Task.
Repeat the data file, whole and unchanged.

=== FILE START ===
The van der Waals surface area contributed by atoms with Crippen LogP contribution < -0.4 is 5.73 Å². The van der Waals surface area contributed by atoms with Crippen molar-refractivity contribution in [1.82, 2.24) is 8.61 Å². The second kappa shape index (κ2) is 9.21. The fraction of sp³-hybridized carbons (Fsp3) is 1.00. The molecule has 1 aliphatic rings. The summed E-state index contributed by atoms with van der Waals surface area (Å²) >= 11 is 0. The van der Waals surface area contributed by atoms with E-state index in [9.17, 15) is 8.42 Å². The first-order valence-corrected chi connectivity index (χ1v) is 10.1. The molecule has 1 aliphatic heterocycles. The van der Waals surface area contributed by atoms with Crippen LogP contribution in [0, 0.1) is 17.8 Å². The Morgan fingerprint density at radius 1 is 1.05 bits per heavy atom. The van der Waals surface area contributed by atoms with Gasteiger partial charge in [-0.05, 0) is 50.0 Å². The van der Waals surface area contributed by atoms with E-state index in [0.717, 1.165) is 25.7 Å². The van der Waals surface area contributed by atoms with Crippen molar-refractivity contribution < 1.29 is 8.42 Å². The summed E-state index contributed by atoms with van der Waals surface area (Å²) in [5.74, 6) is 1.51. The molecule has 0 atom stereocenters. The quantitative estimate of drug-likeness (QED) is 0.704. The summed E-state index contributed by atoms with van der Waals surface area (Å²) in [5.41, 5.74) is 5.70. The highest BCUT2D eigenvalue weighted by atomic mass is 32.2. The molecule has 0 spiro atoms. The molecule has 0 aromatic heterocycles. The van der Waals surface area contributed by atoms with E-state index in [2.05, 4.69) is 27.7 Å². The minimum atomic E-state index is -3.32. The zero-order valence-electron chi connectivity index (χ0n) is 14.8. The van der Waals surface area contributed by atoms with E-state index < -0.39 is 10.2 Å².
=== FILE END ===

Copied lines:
The van der Waals surface area contributed by atoms with Crippen LogP contribution < -0.4 is 5.73 Å². The van der Waals surface area contributed by atoms with Crippen molar-refractivity contribution in [1.82, 2.24) is 8.61 Å². The second kappa shape index (κ2) is 9.21. The fraction of sp³-hybridized carbons (Fsp3) is 1.00. The molecule has 1 aliphatic rings. The summed E-state index contributed by atoms with van der Waals surface area (Å²) >= 11 is 0. The van der Waals surface area contributed by atoms with E-state index in [9.17, 15) is 8.42 Å². The first-order valence-corrected chi connectivity index (χ1v) is 10.1. The molecule has 1 aliphatic heterocycles. The van der Waals surface area contributed by atoms with Crippen LogP contribution in [0, 0.1) is 17.8 Å². The Morgan fingerprint density at radius 1 is 1.05 bits per heavy atom. The van der Waals surface area contributed by atoms with Gasteiger partial charge in [-0.05, 0) is 50.0 Å². The van der Waals surface area contributed by atoms with E-state index in [0.717, 1.165) is 25.7 Å². The van der Waals surface area contributed by atoms with Crippen molar-refractivity contribution < 1.29 is 8.42 Å². The summed E-state index contributed by atoms with van der Waals surface area (Å²) in [5.74, 6) is 1.51. The molecule has 0 atom stereocenters. The quantitative estimate of drug-likeness (QED) is 0.704. The summed E-state index contributed by atoms with van der Waals surface area (Å²) in [5.41, 5.74) is 5.70. The highest BCUT2D eigenvalue weighted by atomic mass is 32.2. The molecule has 0 spiro atoms. The molecule has 0 aromatic heterocycles. The van der Waals surface area contributed by atoms with E-state index in [2.05, 4.69) is 27.7 Å². The minimum atomic E-state index is -3.32. The zero-order valence-electron chi connectivity index (χ0n) is 14.8. The van der Waals surface area contributed by atoms with E-state index < -0.39 is 10.2 Å².